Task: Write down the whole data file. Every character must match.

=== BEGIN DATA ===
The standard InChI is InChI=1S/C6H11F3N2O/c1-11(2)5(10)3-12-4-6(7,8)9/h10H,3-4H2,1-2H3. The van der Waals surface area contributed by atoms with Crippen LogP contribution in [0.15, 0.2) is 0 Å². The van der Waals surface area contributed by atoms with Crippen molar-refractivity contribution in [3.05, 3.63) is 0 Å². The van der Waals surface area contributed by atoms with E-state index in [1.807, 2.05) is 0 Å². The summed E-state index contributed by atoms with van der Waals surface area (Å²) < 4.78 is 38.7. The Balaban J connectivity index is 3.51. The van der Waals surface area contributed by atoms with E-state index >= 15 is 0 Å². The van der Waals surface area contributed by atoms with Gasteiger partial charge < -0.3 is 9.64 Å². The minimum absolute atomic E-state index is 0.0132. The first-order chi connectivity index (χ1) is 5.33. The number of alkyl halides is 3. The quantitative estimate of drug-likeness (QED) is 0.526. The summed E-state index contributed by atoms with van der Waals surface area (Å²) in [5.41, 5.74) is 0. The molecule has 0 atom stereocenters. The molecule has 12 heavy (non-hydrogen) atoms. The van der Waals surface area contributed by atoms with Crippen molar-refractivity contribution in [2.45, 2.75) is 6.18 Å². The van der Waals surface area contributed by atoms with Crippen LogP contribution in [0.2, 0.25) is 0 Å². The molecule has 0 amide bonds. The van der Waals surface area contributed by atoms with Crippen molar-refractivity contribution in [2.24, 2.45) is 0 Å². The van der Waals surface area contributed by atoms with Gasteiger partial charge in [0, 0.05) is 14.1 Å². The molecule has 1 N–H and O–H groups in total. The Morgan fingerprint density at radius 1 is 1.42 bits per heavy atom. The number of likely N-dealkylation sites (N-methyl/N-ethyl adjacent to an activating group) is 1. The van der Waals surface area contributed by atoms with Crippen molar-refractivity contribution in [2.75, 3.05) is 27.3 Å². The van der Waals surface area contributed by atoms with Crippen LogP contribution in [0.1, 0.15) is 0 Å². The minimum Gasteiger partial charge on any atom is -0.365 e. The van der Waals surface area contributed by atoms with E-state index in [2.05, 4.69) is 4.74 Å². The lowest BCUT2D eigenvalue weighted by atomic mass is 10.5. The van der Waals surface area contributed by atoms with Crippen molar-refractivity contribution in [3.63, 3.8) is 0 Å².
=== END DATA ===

The standard InChI is InChI=1S/C6H11F3N2O/c1-11(2)5(10)3-12-4-6(7,8)9/h10H,3-4H2,1-2H3. The van der Waals surface area contributed by atoms with Crippen LogP contribution in [0.15, 0.2) is 0 Å². The van der Waals surface area contributed by atoms with Crippen molar-refractivity contribution in [3.05, 3.63) is 0 Å². The van der Waals surface area contributed by atoms with E-state index in [1.807, 2.05) is 0 Å². The summed E-state index contributed by atoms with van der Waals surface area (Å²) < 4.78 is 38.7. The Balaban J connectivity index is 3.51. The van der Waals surface area contributed by atoms with E-state index >= 15 is 0 Å². The van der Waals surface area contributed by atoms with Gasteiger partial charge < -0.3 is 9.64 Å². The minimum absolute atomic E-state index is 0.0132. The first-order chi connectivity index (χ1) is 5.33. The number of alkyl halides is 3. The quantitative estimate of drug-likeness (QED) is 0.526. The summed E-state index contributed by atoms with van der Waals surface area (Å²) in [5.41, 5.74) is 0. The molecule has 0 atom stereocenters. The molecule has 12 heavy (non-hydrogen) atoms. The van der Waals surface area contributed by atoms with Crippen molar-refractivity contribution in [2.45, 2.75) is 6.18 Å². The van der Waals surface area contributed by atoms with Crippen LogP contribution in [0.2, 0.25) is 0 Å². The molecule has 0 amide bonds. The van der Waals surface area contributed by atoms with Crippen molar-refractivity contribution in [2.24, 2.45) is 0 Å². The van der Waals surface area contributed by atoms with Gasteiger partial charge in [0, 0.05) is 14.1 Å². The molecule has 1 N–H and O–H groups in total. The Morgan fingerprint density at radius 1 is 1.42 bits per heavy atom. The number of likely N-dealkylation sites (N-methyl/N-ethyl adjacent to an activating group) is 1. The van der Waals surface area contributed by atoms with Crippen molar-refractivity contribution in [2.75, 3.05) is 27.3 Å². The van der Waals surface area contributed by atoms with Crippen LogP contribution in [0.1, 0.15) is 0 Å². The minimum Gasteiger partial charge on any atom is -0.365 e. The van der Waals surface area contributed by atoms with E-state index in [2.05, 4.69) is 4.74 Å². The lowest BCUT2D eigenvalue weighted by atomic mass is 10.5. The van der Waals surface area contributed by atoms with Crippen molar-refractivity contribution in [3.63, 3.8) is 0 Å².